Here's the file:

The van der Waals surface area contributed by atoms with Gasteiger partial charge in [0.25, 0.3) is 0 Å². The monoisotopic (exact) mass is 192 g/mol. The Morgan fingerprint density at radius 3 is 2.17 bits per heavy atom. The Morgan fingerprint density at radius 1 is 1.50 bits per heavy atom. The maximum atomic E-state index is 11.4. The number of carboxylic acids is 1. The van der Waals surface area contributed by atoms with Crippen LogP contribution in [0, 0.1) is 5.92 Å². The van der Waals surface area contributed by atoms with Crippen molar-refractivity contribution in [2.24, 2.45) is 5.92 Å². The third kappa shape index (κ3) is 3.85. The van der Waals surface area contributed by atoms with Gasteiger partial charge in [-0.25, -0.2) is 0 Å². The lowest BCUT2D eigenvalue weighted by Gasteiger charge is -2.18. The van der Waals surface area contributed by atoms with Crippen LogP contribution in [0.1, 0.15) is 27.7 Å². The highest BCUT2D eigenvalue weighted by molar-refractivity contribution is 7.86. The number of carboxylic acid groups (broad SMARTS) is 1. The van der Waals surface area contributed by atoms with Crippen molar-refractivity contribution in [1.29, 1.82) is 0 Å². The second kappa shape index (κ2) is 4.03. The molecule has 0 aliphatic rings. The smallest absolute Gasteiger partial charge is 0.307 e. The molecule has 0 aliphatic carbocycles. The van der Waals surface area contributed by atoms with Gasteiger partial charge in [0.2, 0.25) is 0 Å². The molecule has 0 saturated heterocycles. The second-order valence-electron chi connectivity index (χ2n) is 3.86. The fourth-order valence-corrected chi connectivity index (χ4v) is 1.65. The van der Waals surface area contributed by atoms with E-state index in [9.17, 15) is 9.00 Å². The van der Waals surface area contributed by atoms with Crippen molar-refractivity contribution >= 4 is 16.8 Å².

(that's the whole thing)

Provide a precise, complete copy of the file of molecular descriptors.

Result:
The van der Waals surface area contributed by atoms with Gasteiger partial charge in [0.25, 0.3) is 0 Å². The monoisotopic (exact) mass is 192 g/mol. The Morgan fingerprint density at radius 3 is 2.17 bits per heavy atom. The Morgan fingerprint density at radius 1 is 1.50 bits per heavy atom. The maximum atomic E-state index is 11.4. The number of carboxylic acids is 1. The van der Waals surface area contributed by atoms with Crippen LogP contribution in [0, 0.1) is 5.92 Å². The van der Waals surface area contributed by atoms with Crippen molar-refractivity contribution in [2.24, 2.45) is 5.92 Å². The third kappa shape index (κ3) is 3.85. The van der Waals surface area contributed by atoms with Gasteiger partial charge in [-0.25, -0.2) is 0 Å². The lowest BCUT2D eigenvalue weighted by Gasteiger charge is -2.18. The van der Waals surface area contributed by atoms with Crippen LogP contribution in [0.1, 0.15) is 27.7 Å². The highest BCUT2D eigenvalue weighted by molar-refractivity contribution is 7.86. The number of carboxylic acid groups (broad SMARTS) is 1. The van der Waals surface area contributed by atoms with Crippen molar-refractivity contribution in [1.29, 1.82) is 0 Å². The second kappa shape index (κ2) is 4.03. The molecule has 0 aliphatic rings. The smallest absolute Gasteiger partial charge is 0.307 e. The molecule has 0 aliphatic carbocycles. The van der Waals surface area contributed by atoms with Gasteiger partial charge in [0.2, 0.25) is 0 Å². The molecule has 0 saturated heterocycles. The second-order valence-electron chi connectivity index (χ2n) is 3.86. The fourth-order valence-corrected chi connectivity index (χ4v) is 1.65. The van der Waals surface area contributed by atoms with E-state index in [9.17, 15) is 9.00 Å². The van der Waals surface area contributed by atoms with Crippen molar-refractivity contribution >= 4 is 16.8 Å².